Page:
more I get into this art of backyard birding in Belize, the more
I realize that the reason people have come to birding slower than
they have to other adventure sports, is that from the outside
looking in I too always thought is was an elite undertaking. However,
with closer examination and active participation, that reasoning
just could not be further from the truth.
it certainly helps to have at least a pair of worthy binoculars
if you are over the age of fourteen and require eye glasses to
read the burger menu at most drive thru restaurants, it is not
mandatory to see birds in paradise. Nor is it required that you
own the latest copy of a bird identification book accompanied
by a list of blank spaces to log your sightings, though both compliment
each other and in the case of the former, a book with pictures
sure is better than one without.
said, I was sitting in the local Tropic Air terminal in Punta
Gorda one day awaiting the arrival and the subsequent departure
of the flight north from PG to Placencia when I noticed a promotional
poster for TIDE. The acronym is short for the Toledo Institute
for the Development of the Environment, the non governmental organization
based in Punta Gorda charged with the task of maintaining the
Port of Honduras Marine Reserve as well as vast tracts of some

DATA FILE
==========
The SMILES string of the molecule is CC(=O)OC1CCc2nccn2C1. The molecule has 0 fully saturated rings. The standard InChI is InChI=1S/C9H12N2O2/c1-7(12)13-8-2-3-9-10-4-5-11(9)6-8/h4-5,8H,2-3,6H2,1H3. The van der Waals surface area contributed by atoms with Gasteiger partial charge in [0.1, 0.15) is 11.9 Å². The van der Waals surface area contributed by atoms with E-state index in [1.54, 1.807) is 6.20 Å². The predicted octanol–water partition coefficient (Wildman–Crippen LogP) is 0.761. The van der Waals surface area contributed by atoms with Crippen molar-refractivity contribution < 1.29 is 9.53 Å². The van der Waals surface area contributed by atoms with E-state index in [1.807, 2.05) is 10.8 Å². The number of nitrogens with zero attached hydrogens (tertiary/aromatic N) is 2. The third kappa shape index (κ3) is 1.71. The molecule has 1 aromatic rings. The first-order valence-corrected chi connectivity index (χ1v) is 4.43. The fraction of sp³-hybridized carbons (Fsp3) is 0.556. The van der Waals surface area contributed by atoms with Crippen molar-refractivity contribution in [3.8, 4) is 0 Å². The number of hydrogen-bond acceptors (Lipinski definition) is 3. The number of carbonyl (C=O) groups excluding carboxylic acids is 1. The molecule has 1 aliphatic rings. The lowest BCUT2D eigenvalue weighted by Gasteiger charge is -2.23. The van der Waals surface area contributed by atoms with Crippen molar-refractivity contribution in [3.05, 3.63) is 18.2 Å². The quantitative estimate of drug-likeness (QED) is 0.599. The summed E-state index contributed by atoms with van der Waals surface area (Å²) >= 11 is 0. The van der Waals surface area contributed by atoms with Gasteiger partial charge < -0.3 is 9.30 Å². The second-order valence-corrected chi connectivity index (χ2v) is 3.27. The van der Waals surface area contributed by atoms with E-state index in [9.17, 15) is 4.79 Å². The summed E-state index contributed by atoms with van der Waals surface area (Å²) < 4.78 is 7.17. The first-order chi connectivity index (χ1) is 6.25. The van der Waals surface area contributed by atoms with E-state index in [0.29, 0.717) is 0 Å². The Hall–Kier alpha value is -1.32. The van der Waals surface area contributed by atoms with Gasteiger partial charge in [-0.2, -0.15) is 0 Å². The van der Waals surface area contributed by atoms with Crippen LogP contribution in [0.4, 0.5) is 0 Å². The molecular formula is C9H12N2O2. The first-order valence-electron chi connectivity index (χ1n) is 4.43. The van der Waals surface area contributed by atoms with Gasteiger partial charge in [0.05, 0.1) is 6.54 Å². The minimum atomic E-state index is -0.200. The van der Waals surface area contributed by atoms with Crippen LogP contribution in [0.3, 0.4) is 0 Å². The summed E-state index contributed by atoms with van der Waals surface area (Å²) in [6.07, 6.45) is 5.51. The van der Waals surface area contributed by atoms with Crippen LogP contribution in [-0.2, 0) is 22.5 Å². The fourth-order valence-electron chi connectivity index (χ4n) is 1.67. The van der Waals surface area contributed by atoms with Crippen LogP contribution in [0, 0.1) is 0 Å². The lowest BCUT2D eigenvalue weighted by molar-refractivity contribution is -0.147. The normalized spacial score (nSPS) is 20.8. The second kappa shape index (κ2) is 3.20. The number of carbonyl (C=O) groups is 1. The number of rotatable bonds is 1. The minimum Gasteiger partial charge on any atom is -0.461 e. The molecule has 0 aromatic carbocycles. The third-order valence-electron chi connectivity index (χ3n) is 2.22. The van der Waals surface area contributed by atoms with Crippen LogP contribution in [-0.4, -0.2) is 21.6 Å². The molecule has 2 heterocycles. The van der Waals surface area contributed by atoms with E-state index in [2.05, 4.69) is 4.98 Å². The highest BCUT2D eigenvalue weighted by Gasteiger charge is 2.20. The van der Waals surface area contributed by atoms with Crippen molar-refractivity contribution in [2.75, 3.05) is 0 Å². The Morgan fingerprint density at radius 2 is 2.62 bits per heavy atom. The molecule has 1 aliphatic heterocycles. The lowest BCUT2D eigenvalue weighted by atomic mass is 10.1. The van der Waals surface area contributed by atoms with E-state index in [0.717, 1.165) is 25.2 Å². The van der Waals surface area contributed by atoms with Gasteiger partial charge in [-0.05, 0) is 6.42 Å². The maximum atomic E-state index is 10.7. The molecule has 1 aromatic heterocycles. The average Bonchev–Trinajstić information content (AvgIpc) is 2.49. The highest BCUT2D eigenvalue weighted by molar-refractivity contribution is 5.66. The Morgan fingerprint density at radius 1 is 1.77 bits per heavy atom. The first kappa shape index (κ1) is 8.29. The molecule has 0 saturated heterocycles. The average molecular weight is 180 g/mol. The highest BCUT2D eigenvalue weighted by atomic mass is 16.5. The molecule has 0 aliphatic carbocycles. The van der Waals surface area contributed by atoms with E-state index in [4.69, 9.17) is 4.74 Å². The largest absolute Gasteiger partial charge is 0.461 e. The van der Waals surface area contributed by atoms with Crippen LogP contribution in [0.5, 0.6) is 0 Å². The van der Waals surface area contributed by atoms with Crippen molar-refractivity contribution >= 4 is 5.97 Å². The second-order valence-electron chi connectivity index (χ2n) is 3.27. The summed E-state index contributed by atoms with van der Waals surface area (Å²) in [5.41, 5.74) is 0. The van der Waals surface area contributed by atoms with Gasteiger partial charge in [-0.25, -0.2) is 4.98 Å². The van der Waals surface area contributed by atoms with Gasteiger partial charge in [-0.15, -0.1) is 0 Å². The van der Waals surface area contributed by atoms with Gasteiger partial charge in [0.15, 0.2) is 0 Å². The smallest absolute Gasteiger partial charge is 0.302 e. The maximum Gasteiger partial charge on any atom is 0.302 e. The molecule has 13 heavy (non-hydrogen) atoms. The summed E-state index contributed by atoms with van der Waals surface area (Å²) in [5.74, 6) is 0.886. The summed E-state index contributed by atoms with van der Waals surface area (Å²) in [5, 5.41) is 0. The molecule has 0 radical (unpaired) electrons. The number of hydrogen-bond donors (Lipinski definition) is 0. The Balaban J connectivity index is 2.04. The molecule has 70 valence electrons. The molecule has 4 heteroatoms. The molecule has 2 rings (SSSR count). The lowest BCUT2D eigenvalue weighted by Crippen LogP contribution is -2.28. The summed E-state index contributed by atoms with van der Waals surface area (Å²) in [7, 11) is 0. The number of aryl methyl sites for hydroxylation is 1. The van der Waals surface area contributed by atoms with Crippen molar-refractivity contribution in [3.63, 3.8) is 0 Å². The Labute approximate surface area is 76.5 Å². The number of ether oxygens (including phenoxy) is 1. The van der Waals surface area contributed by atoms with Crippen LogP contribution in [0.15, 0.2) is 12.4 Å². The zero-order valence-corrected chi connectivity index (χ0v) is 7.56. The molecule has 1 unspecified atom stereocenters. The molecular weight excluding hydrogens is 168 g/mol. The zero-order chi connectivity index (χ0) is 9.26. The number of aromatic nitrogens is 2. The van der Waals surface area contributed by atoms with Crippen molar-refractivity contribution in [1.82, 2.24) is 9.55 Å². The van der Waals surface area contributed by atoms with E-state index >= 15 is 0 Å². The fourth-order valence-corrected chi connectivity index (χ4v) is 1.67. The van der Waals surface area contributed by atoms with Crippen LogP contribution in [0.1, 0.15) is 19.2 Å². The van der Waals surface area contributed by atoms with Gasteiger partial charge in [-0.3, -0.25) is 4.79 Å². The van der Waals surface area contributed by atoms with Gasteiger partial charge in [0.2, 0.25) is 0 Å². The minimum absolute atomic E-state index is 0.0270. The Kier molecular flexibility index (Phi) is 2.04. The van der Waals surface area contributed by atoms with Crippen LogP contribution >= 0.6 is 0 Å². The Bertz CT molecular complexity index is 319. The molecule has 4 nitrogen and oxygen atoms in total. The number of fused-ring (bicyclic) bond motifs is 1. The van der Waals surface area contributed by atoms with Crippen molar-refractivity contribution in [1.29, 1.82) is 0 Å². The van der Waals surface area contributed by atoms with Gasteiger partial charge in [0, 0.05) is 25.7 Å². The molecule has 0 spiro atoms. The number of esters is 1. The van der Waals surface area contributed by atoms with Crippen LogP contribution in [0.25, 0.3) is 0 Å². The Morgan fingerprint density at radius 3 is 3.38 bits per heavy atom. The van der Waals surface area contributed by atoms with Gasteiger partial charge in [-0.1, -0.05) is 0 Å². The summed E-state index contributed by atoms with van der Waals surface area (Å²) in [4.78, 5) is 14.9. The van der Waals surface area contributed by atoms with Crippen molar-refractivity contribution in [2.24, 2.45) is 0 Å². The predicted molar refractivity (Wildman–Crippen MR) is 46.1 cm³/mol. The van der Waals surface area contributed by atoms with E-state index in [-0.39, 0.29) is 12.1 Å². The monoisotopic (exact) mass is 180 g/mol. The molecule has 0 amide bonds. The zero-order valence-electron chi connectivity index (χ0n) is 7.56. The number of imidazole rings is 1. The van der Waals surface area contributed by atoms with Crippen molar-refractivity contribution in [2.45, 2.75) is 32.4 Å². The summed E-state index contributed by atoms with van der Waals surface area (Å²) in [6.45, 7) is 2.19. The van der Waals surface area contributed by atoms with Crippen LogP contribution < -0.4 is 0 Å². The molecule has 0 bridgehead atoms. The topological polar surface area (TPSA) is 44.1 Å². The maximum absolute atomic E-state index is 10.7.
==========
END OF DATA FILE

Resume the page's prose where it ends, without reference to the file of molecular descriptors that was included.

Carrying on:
of the last remaining natural ecological landscapes found only
in the Toledo District of Belize.
I studied the information contained in TIDE's poster display,
I focused my attention upon the photographs of many of the rare
birds and their threatened habitats. Suddenly I realized I was
looking at a photograph of a bird that just days before I had
found myself staring up at. It was perched upon a tree branch
directly above my head. Indeed, it was the exact same bird the
TIDE poster in the Tropic Air terminal in PG was declaring a rare
and endangered species.
sighting came at the point in my day when birds seemed to be ready
to be noticed or simply at that time when I afford time to look
in their direction. It had been another early rising as jungle
mornings so often require and I was listening to Nuri Muhammad
and Richard Merrill, the two morning talk show host for LOVE-FM,
the only nationwide Belizean radio broadcast that reaches the
back porch of the thatch roofed champa that houses my kitchen.
Richard was as usual expounding upon the virtues he had learned
about life during his years in the "far frozen north"
when Nuri decided enough was enough and either by accident or
by design turned off the microphone in Belmopan that insured to
all the listeners that once again Mr. Merrill would not be able
to finish his thought.
when I decided to flip the dial and change over to the only other
channel that comes in loud and clear. That would be a Guatemalan
station in Puerto Barrios that blares out salsa and a handful
of reggae regulars mixed with a basket filled full with corazon
love songs that in any language will break your heart in pieces.
Whether I like it or not doesn't really matter, for my choices
are so limited on my portable radio and this station comes in
so crystal clear it sounds as though they are broadcasting from
the other room.
fact, this day when the music from Guatemala took over the airwaves,
that's when I noticed a lone bird sitting above me on the branch
of the tree that Lionel, the carpenter who built the porch on
the back of the kitchen champa, said had to stay. It was Lionel
who felt it was best to leave it in place and in turn we agreed
to build the decking around the tree.